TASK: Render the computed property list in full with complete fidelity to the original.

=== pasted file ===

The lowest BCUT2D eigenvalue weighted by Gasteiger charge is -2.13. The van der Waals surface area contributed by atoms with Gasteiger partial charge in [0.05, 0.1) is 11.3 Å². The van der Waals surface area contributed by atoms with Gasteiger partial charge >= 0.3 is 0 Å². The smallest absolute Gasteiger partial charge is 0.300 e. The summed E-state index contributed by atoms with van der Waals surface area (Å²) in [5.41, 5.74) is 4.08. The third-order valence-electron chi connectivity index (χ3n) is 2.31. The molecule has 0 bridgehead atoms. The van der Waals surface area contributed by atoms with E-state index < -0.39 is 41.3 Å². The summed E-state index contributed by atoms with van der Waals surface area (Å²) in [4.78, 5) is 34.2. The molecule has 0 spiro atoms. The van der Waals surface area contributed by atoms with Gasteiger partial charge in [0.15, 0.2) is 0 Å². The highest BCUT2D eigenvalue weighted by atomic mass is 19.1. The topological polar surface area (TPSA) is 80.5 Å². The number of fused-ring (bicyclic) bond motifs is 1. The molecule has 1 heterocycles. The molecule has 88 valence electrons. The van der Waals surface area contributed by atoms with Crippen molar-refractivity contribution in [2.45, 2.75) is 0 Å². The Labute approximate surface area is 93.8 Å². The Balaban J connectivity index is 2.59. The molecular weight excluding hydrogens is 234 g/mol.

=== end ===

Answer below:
The lowest BCUT2D eigenvalue weighted by Gasteiger charge is -2.13. The van der Waals surface area contributed by atoms with Gasteiger partial charge in [0.05, 0.1) is 11.3 Å². The van der Waals surface area contributed by atoms with Gasteiger partial charge >= 0.3 is 0 Å². The smallest absolute Gasteiger partial charge is 0.300 e. The summed E-state index contributed by atoms with van der Waals surface area (Å²) in [5.41, 5.74) is 4.08. The third-order valence-electron chi connectivity index (χ3n) is 2.31. The molecule has 0 bridgehead atoms. The van der Waals surface area contributed by atoms with E-state index < -0.39 is 41.3 Å². The summed E-state index contributed by atoms with van der Waals surface area (Å²) in [4.78, 5) is 34.2. The molecule has 0 spiro atoms. The van der Waals surface area contributed by atoms with Gasteiger partial charge in [0.15, 0.2) is 0 Å². The highest BCUT2D eigenvalue weighted by atomic mass is 19.1. The topological polar surface area (TPSA) is 80.5 Å². The number of fused-ring (bicyclic) bond motifs is 1. The molecule has 1 heterocycles. The molecule has 88 valence electrons. The van der Waals surface area contributed by atoms with Crippen molar-refractivity contribution in [2.45, 2.75) is 0 Å². The Labute approximate surface area is 93.8 Å². The Balaban J connectivity index is 2.59. The molecular weight excluding hydrogens is 234 g/mol.